For processes using steam, optimizing its use can deliver energy savings and greater efficiency. In a Process Instrumentation article, Improving efficiency and effectiveness with advanced steam measuring capabilities, Emerson’s Dan Cychosz shares how applying the right technologies can maximize overall control performance and minimize energy loss.
Dan opens by highlighting a challenge many manufacturers and producers face.
Typically, plant operations rely on older installations and legacy equipment to monitor steam flow, resulting in insufficient insight into the process. In many cases, this forces prioritization of process control over energy efficiency and optimization.
He notes that steam volume measurements alone do not address this challenge.
Pressure and temperature data are crucial for understanding the amount of energy contained in the volume of steam, so differential pressure (DP) and vortex flow meters that can capture this data are the best technologies to employ.
Measurement technologies such as the Rosemount 3051S multivariable transmitter and 585 Annubar for the main steam line and 3051SFC Compact and 3051SFA Annubar DP flowmeters for steam distribution, along with the Rosemount 8800 Multivariable Vortex flowmeter:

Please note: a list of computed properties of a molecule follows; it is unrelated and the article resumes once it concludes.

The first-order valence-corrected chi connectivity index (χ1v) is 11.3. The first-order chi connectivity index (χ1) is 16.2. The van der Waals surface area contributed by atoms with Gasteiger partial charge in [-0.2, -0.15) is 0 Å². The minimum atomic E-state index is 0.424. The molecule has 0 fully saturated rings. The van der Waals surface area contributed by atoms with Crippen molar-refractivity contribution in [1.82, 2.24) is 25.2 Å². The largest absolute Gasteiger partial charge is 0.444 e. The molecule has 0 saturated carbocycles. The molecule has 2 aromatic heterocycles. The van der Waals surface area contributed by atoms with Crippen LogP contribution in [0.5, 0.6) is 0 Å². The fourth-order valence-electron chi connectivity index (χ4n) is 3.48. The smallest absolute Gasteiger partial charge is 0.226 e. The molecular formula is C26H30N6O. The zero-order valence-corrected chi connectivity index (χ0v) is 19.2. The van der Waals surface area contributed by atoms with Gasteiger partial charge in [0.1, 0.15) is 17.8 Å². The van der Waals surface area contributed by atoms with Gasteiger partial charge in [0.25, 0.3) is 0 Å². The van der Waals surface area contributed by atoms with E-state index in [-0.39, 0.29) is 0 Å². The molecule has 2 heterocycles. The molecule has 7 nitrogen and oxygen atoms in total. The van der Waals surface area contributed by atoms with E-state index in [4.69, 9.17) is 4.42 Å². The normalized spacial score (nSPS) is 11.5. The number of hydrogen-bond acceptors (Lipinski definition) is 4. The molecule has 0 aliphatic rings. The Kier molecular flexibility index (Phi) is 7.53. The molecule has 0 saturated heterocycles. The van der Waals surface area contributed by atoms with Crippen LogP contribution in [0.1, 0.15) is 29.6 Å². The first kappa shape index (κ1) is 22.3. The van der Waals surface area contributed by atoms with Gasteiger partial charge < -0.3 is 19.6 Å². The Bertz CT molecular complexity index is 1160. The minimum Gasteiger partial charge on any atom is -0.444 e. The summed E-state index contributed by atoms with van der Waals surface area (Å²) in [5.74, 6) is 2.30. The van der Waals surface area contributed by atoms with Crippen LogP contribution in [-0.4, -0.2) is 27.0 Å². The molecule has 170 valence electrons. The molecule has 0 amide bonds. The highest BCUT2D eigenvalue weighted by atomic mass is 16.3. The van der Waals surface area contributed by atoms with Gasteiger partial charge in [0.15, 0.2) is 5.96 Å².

…have integrated temperature and pressure sensors, and they can be deployed at critical junctures throughout a plant to provide process engineers with a greater understanding of what is happening at a granular level. This increased monitoring helps to identify leaks and suggest opportunities for enhanced energy-saving strategies.
Having accurate steam consumption information is essential to optimize energy usage.
In the absence of consumption data with enhanced pressure and temperature analysis, process engineers cannot effectively balance energy demand throughout the distribution system. Plant productivity suffers. Energy losses due to poor insulation, stuck or leaking steam traps, and steam leaks are more difficult to discover and pinpoint for correction.
Steam measurement is challenging given steam’s many states.
Because steam can be wet or dry, saturated or superheated, and is present at a wide range of temperatures and pressures, standard flow meters require additional devices to collect temperature and pressure measurements and convert all the data to a mass flow output. Then, these older installations also require a different flow computer to calculate energy content by working enthalpy into the equation, which determines the energy rate in kJ/kg or Btu/lb. Modern flow meters designed with steam applications in mind will provide the energy rate as a direct output, eliminating the need for so many additional devices in the field.
Read the full article for more on these technologies and how they help provide the measurements for both precise process control and optimized energy usage.